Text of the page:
Experiential Learning At Work
‘I hear and I forget, I see and I remember, I do and I understand.’ – Confucius.
Learning by doing, or experiential learning, is an essential part of learning at Carey. We naturally think of this occurring in the Outdoor Education program and during the Rural, Enviro and Urban fieldwork experiences but in my travels around the Middle School, I see experiential learning occurring each and every day.
On a quick visit to Year 7 music, the beginner keyboard group proudly played with TWO hands, while the experienced wind group were challenging themselves to hold long and short notes as they played a tune from Star Wars for the very first time. While in Year 9, Metal students were using the polishing machine to give their rings that extra shine and in Wood, foot-stools were being made with precision as students measured and sawed. Of course, they had all completed an online safety check first!
The power of experiential learning could be no more apparent than in the Physical Education classes that I recently observed at Bulleen. Whether it be the Year 7 fundamental skills class on throwing, the Year 9 survival swimming unit, or the introduction to lacrosse activities, the level of focus and energy was amazing. Not a minute was lost, as teachers were clearly intent on keeping instruction to the essentials, and to maximising the time the students could spend on the activities.
There were many opportunities for students to receive instant feedback on their progress, and to reflect on what they were learning. While I didn’t actually see any dry hair after the compact safety jumps from the one-meter diving board, I definitely did see an improvement in scooping, passing and catching the lacrosse ball, and I absolutely heard the whir of firmly and accurately thrown vortex.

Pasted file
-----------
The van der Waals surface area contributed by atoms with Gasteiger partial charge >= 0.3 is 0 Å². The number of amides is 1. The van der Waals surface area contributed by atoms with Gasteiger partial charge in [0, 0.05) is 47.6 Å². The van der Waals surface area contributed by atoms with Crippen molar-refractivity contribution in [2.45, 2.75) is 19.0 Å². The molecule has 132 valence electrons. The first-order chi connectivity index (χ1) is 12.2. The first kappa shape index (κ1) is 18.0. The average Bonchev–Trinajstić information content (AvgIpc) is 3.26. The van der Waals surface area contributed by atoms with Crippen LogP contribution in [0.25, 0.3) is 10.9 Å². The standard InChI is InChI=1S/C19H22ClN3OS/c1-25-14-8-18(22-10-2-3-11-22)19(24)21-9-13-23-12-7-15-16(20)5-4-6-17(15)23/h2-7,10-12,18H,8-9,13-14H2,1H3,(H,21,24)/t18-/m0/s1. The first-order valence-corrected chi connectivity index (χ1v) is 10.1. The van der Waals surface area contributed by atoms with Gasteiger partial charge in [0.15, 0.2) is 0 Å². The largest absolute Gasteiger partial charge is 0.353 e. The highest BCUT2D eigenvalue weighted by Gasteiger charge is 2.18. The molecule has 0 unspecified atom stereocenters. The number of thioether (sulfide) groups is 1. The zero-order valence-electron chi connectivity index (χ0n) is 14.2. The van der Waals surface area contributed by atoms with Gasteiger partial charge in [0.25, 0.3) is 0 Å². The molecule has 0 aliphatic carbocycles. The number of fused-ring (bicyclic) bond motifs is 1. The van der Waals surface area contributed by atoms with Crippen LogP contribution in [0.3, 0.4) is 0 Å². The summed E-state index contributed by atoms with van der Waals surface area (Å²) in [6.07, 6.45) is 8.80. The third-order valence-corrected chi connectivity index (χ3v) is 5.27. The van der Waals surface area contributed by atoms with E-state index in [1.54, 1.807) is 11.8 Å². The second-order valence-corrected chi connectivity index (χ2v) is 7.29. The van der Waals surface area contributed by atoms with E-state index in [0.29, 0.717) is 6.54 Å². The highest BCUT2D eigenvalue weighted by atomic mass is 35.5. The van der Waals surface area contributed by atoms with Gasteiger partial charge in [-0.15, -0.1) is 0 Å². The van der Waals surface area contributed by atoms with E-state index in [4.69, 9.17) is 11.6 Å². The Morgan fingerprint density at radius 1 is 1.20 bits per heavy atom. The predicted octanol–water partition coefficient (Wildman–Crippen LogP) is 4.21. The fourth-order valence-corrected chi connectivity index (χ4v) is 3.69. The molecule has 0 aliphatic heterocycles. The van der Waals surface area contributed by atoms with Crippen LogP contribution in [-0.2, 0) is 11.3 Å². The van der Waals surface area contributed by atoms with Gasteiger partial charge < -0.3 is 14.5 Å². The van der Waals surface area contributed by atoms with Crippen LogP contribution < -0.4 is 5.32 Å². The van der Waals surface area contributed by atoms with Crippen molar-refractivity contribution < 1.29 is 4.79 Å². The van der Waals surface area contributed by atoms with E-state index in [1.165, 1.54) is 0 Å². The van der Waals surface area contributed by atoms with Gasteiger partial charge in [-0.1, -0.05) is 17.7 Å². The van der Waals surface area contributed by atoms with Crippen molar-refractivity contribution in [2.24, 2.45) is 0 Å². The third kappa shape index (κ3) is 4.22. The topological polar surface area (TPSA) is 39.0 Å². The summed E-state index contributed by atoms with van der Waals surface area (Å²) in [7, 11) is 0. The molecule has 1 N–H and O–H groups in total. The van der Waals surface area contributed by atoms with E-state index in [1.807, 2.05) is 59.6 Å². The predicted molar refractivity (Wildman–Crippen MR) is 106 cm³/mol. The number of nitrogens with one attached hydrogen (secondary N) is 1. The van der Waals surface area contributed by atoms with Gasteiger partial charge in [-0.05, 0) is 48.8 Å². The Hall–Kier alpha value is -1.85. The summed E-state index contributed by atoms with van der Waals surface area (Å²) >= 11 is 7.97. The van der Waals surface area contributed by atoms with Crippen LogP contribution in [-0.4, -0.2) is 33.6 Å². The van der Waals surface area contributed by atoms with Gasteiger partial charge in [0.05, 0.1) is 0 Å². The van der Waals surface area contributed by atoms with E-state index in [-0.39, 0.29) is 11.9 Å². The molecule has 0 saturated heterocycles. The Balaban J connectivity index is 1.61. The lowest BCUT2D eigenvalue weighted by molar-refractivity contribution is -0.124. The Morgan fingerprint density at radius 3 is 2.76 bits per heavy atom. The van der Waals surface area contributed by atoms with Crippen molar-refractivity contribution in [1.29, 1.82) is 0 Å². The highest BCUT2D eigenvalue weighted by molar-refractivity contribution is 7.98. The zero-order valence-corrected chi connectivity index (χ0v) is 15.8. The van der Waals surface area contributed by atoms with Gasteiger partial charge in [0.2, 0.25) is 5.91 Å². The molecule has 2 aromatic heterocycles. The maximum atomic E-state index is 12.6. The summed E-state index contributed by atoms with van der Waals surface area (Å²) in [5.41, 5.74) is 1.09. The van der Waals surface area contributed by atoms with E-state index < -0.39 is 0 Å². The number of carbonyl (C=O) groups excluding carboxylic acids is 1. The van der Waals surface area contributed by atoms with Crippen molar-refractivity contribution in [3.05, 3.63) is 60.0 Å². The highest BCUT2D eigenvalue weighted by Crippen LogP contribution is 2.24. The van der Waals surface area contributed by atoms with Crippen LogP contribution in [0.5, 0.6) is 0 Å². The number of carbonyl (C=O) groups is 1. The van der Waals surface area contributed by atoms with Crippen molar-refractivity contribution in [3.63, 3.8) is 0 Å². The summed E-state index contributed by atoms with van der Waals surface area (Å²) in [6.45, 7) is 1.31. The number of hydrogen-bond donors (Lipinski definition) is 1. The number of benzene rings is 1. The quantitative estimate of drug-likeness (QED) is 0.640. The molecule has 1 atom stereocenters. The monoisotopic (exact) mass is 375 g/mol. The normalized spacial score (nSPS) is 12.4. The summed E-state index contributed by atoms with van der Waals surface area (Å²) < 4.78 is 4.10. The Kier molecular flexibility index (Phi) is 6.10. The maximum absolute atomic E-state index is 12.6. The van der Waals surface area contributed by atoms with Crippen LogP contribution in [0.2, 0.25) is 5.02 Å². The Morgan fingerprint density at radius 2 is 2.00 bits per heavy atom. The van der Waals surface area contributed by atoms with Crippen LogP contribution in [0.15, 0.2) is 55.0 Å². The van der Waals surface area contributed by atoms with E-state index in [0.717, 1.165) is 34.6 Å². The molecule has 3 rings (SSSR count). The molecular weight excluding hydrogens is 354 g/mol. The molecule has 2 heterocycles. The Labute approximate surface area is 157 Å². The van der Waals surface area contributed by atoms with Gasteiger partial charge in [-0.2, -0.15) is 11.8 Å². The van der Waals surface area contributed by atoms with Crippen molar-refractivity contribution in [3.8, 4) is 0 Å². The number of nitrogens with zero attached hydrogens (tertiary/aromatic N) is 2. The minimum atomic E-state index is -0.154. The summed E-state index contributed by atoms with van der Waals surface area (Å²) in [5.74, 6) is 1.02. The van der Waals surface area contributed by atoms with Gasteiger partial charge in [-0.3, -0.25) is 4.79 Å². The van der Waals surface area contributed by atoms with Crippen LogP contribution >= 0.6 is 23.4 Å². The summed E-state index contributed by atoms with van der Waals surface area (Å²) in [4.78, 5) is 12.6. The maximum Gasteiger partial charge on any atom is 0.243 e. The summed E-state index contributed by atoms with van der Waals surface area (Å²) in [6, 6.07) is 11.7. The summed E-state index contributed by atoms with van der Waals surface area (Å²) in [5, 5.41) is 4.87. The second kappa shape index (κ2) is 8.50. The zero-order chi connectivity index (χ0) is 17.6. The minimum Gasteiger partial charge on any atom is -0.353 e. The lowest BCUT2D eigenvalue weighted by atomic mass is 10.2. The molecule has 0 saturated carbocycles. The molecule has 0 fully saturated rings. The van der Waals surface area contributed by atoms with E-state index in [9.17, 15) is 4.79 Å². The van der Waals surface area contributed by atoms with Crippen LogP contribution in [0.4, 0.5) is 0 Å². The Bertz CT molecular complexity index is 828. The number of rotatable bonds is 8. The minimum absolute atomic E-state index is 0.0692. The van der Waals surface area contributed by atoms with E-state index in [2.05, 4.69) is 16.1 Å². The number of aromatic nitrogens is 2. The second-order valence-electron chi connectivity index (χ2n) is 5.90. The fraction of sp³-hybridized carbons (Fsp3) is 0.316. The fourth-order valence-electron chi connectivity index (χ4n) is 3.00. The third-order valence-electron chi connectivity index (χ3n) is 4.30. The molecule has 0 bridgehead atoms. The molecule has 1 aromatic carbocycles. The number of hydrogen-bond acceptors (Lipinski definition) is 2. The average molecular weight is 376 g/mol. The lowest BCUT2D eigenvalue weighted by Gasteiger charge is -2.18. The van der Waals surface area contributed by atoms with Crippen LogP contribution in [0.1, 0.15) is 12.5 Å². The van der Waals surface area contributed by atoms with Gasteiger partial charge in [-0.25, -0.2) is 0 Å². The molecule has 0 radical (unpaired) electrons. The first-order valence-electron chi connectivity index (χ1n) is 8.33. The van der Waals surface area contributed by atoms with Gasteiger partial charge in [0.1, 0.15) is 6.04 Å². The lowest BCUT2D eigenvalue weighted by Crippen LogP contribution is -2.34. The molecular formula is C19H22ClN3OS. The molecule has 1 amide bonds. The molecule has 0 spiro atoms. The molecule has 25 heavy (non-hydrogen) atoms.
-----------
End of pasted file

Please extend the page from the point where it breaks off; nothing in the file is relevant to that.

Students absorbed the new information at a great rate, and conceptualised and verbalised quickly. One student told me, in no uncertain terms, that to improve your throwing you needed to put more power behind the ball, step forward with the opposite foot, look at the target, point with your finger, release the ball while moving your palm to where you want it to go, and take control of the situation! She had certainly learnt something, and was clearly going to remember it!
Each class allowed for more challenge as students gained confidence and started to experiment on their own. Some students completed safety jumps from the three-metre board, throwers could move the cones back and aim at targets from a greater distance, and lacrosse passes became more like catapults. Even students who could not participate in the class activity were kept learning as they were put in charge of giving feedback to swimmers in a particular lane, or keeping the equipment organised for the throwing activities.
All these students were putting into action American educational theorist David A. Kolb’s belief that knowledge is created ‘through the transformation of experience’. Kolb’s theory looks at a cycle of learning – the concrete experience being transformed by reflective observation to abstract conceptualisation, and evolving into the freedom and confidence to be active and experimental. During a very short time in these classrooms, I observed that the students’ concrete experience was being quickly transformed. They supported each other, received timely feedback, verbalised their thinking, and kept practising and experimenting. The students naturally started to conceptualise and, as they gained confidence, the students became more independent and started to experiment and create on their own.
While recognising that we all learn in different ways – e.g. listening, reading and writing, watching – there is no doubt that learning by doing (kinaesthetic) is, for many Middle School students, effective, energising, engaging and exhausting. A sure sign of this learning is when your son or daughter comes home and wants to talk about what they have been doing… make sure you grab them a drink of milk and sit down and listen!
Deputy Head of Middle School – Student Learning